It almost makes you wish they spent an entire season on each topic -- though admittedly, that might get a little boring. All in all, this is a minor complaint, but a valid one. 

So Rotten's just a massive downer?

Not necessarily -- a glimmer of hope is slotted into each episode. Essentially, the over-arching message of each episode, and the series in general, is that, while our food supply chain is mucked up, it's not irreparably so, and the solution (probably) lies in the hope that people will wake up and demand more quality and transparency from the people who provide and make their food. In essence, local is better. Big companies are bad.

Still, it's not a great choice for date night or to put the kids to sleep. Or even you to sleep. This is nightmare-inducing stuff at times.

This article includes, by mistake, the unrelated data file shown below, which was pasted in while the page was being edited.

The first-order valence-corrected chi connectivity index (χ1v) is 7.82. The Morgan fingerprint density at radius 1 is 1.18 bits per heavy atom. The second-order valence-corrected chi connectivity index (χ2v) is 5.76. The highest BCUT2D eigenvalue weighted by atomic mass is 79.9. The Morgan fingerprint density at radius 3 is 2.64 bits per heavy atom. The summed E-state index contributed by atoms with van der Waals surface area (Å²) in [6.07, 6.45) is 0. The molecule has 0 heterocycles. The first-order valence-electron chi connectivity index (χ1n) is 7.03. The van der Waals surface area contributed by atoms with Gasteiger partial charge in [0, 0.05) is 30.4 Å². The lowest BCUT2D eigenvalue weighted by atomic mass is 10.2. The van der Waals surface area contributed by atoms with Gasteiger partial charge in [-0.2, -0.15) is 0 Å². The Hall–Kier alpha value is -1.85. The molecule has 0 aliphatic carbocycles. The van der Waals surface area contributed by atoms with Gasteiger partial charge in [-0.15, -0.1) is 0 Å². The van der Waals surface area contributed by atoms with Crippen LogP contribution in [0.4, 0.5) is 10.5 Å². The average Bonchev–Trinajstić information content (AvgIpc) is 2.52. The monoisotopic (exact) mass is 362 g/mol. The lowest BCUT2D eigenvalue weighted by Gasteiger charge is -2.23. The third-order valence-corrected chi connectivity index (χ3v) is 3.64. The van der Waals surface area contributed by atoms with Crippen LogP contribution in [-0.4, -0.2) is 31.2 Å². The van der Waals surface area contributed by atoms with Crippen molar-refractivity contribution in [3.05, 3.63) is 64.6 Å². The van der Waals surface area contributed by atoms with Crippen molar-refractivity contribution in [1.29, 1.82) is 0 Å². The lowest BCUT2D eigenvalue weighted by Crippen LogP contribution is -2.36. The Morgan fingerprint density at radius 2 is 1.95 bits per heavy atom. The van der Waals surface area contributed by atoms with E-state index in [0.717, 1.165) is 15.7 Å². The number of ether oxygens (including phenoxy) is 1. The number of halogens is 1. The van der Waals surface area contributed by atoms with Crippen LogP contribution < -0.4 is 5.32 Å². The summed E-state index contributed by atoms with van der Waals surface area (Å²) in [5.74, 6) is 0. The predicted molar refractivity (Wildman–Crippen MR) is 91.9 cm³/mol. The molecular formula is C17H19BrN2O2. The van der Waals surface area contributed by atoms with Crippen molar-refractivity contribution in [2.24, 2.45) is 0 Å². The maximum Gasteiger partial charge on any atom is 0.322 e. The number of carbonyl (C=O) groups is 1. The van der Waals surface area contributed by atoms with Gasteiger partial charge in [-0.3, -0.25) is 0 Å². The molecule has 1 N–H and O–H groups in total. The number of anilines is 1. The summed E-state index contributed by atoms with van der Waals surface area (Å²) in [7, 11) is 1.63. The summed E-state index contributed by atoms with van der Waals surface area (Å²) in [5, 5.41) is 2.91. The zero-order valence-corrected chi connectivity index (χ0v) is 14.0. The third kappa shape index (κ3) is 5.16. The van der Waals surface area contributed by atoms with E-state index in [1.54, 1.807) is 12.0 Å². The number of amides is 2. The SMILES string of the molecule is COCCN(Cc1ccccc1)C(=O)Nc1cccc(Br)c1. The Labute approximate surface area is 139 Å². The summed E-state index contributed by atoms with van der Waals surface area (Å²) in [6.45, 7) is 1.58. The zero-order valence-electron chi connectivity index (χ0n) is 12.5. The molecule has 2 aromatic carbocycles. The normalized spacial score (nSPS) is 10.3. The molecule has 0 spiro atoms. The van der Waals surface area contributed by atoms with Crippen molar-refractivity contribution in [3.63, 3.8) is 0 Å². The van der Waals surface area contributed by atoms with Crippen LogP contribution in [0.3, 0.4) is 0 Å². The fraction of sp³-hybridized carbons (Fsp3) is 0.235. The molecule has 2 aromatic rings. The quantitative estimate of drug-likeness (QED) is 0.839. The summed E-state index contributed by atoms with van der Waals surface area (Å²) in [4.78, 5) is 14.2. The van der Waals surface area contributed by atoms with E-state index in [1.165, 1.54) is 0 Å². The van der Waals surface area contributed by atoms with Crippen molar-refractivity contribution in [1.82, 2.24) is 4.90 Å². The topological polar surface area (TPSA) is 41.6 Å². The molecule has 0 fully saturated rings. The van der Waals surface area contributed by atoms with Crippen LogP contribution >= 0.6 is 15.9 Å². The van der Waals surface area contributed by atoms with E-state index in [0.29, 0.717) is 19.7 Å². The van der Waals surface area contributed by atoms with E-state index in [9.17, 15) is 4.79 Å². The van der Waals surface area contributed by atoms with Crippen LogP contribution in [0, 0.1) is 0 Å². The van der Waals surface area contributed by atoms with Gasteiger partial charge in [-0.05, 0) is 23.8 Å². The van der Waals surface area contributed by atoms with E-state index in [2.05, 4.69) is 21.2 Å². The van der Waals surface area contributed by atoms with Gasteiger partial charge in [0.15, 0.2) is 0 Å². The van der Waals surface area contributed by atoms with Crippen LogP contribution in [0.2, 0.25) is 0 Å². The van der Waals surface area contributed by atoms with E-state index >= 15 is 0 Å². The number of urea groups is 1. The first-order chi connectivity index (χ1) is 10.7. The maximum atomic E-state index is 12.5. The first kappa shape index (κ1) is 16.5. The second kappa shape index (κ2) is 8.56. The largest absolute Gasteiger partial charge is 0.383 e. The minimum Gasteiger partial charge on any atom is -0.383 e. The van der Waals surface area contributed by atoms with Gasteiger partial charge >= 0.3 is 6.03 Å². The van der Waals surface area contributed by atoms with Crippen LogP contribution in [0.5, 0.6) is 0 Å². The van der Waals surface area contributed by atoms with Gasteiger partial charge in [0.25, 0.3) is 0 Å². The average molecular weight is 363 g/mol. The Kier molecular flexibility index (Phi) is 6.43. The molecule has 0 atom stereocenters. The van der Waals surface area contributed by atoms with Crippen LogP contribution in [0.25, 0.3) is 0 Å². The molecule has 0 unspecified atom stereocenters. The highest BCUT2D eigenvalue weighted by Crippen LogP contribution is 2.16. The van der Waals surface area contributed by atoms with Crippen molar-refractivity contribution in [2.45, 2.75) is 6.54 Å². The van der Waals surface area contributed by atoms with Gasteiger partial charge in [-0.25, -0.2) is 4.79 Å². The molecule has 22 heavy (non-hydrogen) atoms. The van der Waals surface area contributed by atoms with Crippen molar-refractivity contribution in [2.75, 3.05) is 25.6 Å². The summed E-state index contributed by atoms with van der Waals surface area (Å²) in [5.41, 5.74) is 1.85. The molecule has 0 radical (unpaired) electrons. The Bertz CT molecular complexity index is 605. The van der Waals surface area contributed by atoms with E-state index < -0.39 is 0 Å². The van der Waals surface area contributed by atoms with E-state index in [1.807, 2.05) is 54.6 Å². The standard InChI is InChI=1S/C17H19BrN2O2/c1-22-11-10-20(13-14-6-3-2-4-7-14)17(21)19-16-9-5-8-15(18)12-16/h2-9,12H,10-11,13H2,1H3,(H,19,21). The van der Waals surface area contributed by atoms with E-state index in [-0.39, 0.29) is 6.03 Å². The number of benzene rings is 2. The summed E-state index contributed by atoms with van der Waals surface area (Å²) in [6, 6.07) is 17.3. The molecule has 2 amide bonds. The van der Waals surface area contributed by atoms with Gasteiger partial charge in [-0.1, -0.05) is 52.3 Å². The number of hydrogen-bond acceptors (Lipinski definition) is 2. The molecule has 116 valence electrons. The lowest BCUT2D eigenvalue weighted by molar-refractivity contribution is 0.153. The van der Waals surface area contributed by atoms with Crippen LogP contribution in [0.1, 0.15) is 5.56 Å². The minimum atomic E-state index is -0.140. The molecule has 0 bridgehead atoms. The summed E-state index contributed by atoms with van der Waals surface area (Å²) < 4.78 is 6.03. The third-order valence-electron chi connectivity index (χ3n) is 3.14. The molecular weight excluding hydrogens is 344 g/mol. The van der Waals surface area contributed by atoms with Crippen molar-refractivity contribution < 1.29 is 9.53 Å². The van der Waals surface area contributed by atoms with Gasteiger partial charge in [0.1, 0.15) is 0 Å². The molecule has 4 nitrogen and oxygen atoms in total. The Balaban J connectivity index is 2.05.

But the episodes titles are so funny!

Yes. Specific props to the Warren Zevon nod with Episode 1, "Lawyers, Guns, and Honey."

Just tell me this: Should I watch it?

Yes. If you put food in your mouth, you should at least try to tune into one or two episodes. Everything in this series directly involves you and your consumption practices. In my own episode-reviewing opinion, the two standouts are Episode 2 ("The Peanut Problem") and the final episode (hilariously titled "Cod Is Dead"). Both give you a solid overview of the broad topics the series covers and will give you a general sense of whether or not you should continue watching the rest of the season. 

This might not be a totally pleasant watch, but it is a necessary one. Just make sure you eat before you binge, OK?

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Wil Fulton is a staff writer for Thrillist. If you told him he could only eat one food for the rest of his life, he would be confused and scared. Follow him: @wilfulton.